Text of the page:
World Alzheimer's Month has just begun.
With over 850,000 people with this condition in the UK alone, Alzheimer's is something that's likely to touch many of us during our lifetimes.
Here, we'll tell you why World Alzheimer's Month is so important, and provide examples of national and international initiatives you, or your loved one, can participate in.
What is World Alzheimer's Month?
World Alzheimer's Month has taken place in September each year since its inception in 2012. Events will be held throughout the month, but are likely to culminate on 21 September - World Alzheimer's Day.
The Alzheimer's association of each participating country is responsible for providing guidance on arranging events, and for hosting the events themselves.
The initiative is designed to:
- Raise awareness about Alzheimer's disease - its causes, symptoms, and associated care techniques
- Challenge the stigma surrounding the condition
- Generate funds for further research into potential treatments
Two-thirds of the global population believe there is little to no understanding of Alzheimer's in their country.
By raising awareness and challenging stigma, it's hoped that people will be better equipped to spot the early warning signs and seek the help they need.
Each year, a theme is chosen to highlight a different aspect of the condition. This year's theme is 'Remember Me', and participants are being encouraged to share cherished memories with their loved ones.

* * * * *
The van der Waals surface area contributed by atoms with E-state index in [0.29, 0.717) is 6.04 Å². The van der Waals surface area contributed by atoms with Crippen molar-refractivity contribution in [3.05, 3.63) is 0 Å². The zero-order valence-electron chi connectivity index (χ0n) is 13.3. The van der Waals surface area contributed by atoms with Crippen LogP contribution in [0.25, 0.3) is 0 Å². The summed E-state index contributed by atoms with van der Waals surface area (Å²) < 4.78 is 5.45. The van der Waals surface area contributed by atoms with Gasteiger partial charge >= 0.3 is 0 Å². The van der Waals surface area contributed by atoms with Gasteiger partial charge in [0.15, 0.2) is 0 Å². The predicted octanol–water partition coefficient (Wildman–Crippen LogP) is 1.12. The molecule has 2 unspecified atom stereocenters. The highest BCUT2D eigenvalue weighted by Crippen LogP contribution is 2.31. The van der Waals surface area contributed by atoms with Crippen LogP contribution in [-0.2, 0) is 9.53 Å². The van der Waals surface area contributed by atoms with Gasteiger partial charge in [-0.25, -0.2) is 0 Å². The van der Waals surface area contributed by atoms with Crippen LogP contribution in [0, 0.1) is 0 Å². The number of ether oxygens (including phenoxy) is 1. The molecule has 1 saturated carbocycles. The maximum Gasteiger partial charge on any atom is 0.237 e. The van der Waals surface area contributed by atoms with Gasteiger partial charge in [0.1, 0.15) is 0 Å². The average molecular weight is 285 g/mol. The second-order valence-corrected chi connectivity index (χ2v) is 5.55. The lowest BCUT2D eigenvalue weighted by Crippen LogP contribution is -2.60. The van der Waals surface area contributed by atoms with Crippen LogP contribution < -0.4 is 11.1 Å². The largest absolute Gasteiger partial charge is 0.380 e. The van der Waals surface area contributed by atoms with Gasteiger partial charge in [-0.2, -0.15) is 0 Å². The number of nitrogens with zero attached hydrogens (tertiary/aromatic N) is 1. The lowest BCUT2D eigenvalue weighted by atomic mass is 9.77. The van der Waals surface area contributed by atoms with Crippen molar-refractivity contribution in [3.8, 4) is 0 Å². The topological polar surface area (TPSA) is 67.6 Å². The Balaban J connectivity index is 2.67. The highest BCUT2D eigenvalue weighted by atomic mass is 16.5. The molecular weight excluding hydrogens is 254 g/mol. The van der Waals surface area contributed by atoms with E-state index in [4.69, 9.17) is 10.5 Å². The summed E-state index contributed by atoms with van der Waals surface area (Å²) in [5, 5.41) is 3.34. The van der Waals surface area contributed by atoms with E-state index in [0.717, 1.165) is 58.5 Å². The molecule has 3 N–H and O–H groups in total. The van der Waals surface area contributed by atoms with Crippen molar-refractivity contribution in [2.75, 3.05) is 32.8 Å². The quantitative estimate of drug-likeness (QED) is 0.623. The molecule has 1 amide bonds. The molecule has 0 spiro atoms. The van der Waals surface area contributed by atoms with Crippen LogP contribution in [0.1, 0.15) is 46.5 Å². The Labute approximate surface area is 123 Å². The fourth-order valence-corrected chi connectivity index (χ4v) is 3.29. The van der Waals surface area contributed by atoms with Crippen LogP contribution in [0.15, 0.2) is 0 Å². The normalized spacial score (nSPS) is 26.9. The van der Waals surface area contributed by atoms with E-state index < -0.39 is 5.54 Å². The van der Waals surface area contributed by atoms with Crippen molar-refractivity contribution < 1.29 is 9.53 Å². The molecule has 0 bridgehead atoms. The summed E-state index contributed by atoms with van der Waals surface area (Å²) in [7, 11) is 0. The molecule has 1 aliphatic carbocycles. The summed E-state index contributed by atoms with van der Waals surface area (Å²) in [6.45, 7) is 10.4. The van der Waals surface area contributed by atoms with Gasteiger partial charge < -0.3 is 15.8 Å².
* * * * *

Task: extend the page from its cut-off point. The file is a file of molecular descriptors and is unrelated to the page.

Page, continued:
What events are being held to mark World Alzheimer's Month 2017?
A host of events are taking place, both nationally and internationally, to mark World Alzheimer's Month 2017. Let's have a look at some of the most inspiring:
- Independent cinemas across Wales are hosting dementia-friendly screenings of classic films to help trigger memories in people with the condition.
- Worcester's Fernhill House Care Home has arranged a visit from a BBC sports presenter that's open to the local community. It has also organised a day trip to Burnham-on-Sea for residents.
- Warwickshire County Council is using this month to increase the number of local 'Dementia Friends'. 14,000 people from across the county have already registered, but this is still short of their target of 30,000.
- Primary school children in Albany, New Zealand, are being taught how to effectively communicate with people who have Alzheimer's by Massey University's Speech Language Therapy students.
- In Whanganui – also in New Zealand - local residents have arranged a 'Memory Walk', which will see hundreds of people coming together to raise awareness.
If all this has encouraged you to get involved and show your support, go to your country's Alzheimer's association website to find out more about events in your area.
Learn more about how to help older people with Alzheimer's maintain the best possible quality of life, and The Good Care Group's specialist approach to dementia care, by calling on our friendly team.